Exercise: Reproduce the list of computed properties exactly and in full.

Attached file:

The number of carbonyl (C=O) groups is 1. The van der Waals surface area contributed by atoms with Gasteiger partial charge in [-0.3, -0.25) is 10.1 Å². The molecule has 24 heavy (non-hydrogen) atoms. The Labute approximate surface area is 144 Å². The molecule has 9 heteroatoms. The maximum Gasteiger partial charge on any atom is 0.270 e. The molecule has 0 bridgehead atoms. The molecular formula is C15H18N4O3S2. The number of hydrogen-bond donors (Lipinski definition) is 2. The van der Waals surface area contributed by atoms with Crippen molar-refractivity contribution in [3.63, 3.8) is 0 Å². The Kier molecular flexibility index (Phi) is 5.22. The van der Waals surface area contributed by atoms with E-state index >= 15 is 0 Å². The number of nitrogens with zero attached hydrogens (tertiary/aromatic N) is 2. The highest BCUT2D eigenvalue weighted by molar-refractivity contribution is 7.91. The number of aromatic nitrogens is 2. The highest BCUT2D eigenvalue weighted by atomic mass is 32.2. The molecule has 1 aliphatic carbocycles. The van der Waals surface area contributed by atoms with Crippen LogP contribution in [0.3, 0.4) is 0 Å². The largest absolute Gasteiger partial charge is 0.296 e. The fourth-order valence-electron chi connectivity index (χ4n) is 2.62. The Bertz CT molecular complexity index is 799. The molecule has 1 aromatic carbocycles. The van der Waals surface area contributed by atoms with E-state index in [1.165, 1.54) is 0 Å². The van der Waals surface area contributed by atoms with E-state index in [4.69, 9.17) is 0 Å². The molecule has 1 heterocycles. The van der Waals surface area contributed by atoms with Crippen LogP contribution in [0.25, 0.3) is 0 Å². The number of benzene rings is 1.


The number of carbonyl (C=O) groups is 1. The van der Waals surface area contributed by atoms with Gasteiger partial charge in [-0.3, -0.25) is 10.1 Å². The molecule has 24 heavy (non-hydrogen) atoms. The Labute approximate surface area is 144 Å². The molecule has 9 heteroatoms. The maximum Gasteiger partial charge on any atom is 0.270 e. The molecule has 0 bridgehead atoms. The molecular formula is C15H18N4O3S2. The number of hydrogen-bond donors (Lipinski definition) is 2. The van der Waals surface area contributed by atoms with Crippen molar-refractivity contribution in [3.63, 3.8) is 0 Å². The Kier molecular flexibility index (Phi) is 5.22. The van der Waals surface area contributed by atoms with E-state index >= 15 is 0 Å². The number of nitrogens with zero attached hydrogens (tertiary/aromatic N) is 2. The highest BCUT2D eigenvalue weighted by molar-refractivity contribution is 7.91. The number of aromatic nitrogens is 2. The highest BCUT2D eigenvalue weighted by atomic mass is 32.2. The molecule has 1 aliphatic carbocycles. The van der Waals surface area contributed by atoms with Crippen LogP contribution in [0.3, 0.4) is 0 Å². The largest absolute Gasteiger partial charge is 0.296 e. The fourth-order valence-electron chi connectivity index (χ4n) is 2.62. The Bertz CT molecular complexity index is 799. The molecule has 1 aromatic carbocycles. The van der Waals surface area contributed by atoms with E-state index in [1.165, 1.54) is 0 Å². The van der Waals surface area contributed by atoms with E-state index in [4.69, 9.17) is 0 Å². The molecule has 1 heterocycles. The van der Waals surface area contributed by atoms with Crippen LogP contribution in [0.25, 0.3) is 0 Å². The number of benzene rings is 1.